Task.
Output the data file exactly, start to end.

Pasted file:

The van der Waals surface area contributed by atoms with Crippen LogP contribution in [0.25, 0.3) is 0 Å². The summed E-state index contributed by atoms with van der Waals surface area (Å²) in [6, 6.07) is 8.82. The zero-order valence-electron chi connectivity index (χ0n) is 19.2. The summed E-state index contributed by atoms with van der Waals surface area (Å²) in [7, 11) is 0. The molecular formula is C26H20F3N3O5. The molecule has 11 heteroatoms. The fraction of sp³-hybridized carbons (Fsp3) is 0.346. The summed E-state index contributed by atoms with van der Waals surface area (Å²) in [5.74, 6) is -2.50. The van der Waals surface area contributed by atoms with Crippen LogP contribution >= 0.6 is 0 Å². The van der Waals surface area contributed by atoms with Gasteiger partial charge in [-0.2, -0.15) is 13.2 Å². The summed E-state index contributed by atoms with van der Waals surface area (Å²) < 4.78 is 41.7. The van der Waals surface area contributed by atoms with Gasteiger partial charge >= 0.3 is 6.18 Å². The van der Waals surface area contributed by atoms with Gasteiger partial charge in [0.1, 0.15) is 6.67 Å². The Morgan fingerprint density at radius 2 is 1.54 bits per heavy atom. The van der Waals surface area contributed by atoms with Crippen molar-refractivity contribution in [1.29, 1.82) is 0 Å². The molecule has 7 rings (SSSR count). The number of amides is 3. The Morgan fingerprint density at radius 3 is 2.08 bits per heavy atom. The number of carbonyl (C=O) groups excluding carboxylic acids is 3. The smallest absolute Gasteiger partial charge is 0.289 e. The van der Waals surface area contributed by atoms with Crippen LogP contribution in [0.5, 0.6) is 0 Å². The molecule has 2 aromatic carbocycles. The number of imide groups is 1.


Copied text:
The van der Waals surface area contributed by atoms with Crippen LogP contribution in [0.25, 0.3) is 0 Å². The summed E-state index contributed by atoms with van der Waals surface area (Å²) in [6, 6.07) is 8.82. The zero-order valence-electron chi connectivity index (χ0n) is 19.2. The summed E-state index contributed by atoms with van der Waals surface area (Å²) in [7, 11) is 0. The molecular formula is C26H20F3N3O5. The molecule has 11 heteroatoms. The fraction of sp³-hybridized carbons (Fsp3) is 0.346. The summed E-state index contributed by atoms with van der Waals surface area (Å²) in [5.74, 6) is -2.50. The van der Waals surface area contributed by atoms with Crippen LogP contribution >= 0.6 is 0 Å². The van der Waals surface area contributed by atoms with Gasteiger partial charge in [-0.2, -0.15) is 13.2 Å². The summed E-state index contributed by atoms with van der Waals surface area (Å²) < 4.78 is 41.7. The van der Waals surface area contributed by atoms with Gasteiger partial charge >= 0.3 is 6.18 Å². The van der Waals surface area contributed by atoms with Gasteiger partial charge in [0.1, 0.15) is 6.67 Å². The Morgan fingerprint density at radius 2 is 1.54 bits per heavy atom. The van der Waals surface area contributed by atoms with Crippen molar-refractivity contribution in [1.29, 1.82) is 0 Å². The molecule has 7 rings (SSSR count). The number of amides is 3. The Morgan fingerprint density at radius 3 is 2.08 bits per heavy atom. The number of carbonyl (C=O) groups excluding carboxylic acids is 3. The smallest absolute Gasteiger partial charge is 0.289 e. The van der Waals surface area contributed by atoms with Crippen LogP contribution in [0.5, 0.6) is 0 Å². The molecule has 2 aromatic carbocycles. The number of imide groups is 1.